Looper gives you a lot to wrap your mind around. Two actors (Joseph Gordon-Levitt and Bruce Willis) play the same character at different ages, one of whom exists in 2044, and the other 30 years beyond that. They come together in a complex time-travel plot that has the potential to be confusing, but writer/director Rian Johnson's inspired storytelling overcomes all these hurdles. The strength of all its elements, including the performances, story, and special effects, make it an impressive film and a new classic in the sci-fi genre.
The film follows Gordon-Levitt's character Joe, a hitman who kills his targets after they're briefly zapped back from the future to receive their death (since the cleanup is far easier in Joe's present of 2044). The understanding for Joe and his "looper" colleagues is that, eventually, each man will have to kill the older version of himself, and after that they will only have 30 more years to live. The older Joe (played by Willis) is hardly resigned to his fate: he escapes, not only because he doesn't want to die, but also because he has an agenda. Emily Blunt also stars as a woman who takes the younger Joe in when the chase between him and older Joe intensifies. Many filmmakers have visions of disastrous dystopian futures, but Johnson's feels more grounded than most, and with a great deal more imagination.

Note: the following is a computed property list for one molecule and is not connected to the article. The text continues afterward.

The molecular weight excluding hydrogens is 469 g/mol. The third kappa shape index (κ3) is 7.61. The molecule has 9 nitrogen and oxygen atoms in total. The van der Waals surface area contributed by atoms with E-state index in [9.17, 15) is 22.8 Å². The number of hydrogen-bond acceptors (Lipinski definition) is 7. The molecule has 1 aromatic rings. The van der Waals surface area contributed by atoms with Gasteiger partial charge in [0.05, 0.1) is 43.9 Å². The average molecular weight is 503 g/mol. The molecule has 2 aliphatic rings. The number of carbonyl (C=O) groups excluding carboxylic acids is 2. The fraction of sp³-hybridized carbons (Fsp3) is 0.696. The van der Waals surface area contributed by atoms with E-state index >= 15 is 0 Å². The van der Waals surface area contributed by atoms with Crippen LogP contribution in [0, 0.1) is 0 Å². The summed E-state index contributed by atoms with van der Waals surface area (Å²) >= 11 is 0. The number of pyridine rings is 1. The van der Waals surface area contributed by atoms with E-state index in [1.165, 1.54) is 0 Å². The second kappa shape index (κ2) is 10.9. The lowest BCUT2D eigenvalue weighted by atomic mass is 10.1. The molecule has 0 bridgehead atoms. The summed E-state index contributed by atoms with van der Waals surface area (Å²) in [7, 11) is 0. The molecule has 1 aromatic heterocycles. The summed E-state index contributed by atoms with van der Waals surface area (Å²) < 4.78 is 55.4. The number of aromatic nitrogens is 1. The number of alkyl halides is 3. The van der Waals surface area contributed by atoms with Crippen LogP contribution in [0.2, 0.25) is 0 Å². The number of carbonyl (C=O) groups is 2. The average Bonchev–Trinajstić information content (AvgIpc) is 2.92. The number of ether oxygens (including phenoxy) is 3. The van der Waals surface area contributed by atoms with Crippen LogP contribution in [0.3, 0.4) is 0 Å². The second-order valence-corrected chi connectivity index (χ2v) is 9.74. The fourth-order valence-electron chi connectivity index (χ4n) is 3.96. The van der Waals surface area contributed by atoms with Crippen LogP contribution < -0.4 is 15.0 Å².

To find out why I liked Looper so much, just keep reading.
Gordon-Levitt goes the full distance to make himself resemble Willis; in addition to wearing contacts and facial prosthetics, he also alters his voice to match Willis's. The makeup is initially distracting, but the story is so engaging that you get used to it (plus, it's fun to see Gordon-Levitt with a slick swagger and constant, wry grin).
Looper is very much an action film, and Willis is perfectly at home knocking out and kicking down every bad guy on screen. He's beyond comfortable in the role of badass, but it's also amusing to watch him antagonize the younger Joe, whom he patronizes in every way. The other supporting cast members also add to the movie; Jeff Daniels is believable as the reasonable but cold boss of the loopers, Paul Dano is a burst of quirk and emotion as Joe's friend, and Blunt steps outside her usual wheelhouse and plays a tough-talking, farm-running single mom.
In regard to the story, Johnson delivers much more than a game of futuristic cat-and-mouse. Joe's narration provides guidance that makes Looper easy to follow, and Johnson cleverly sidesteps the inherent conundrums of time-travel movies (as one character instructs: we'll be here all day if you think about it too hard). The fascinating world of Looper sometimes gets very dark, with elements that will be thought-provoking for some and disturbing for others. But just as you can't take your eyes off the striking features of Gordon-Levitt's altered face, you can't look away from Looper.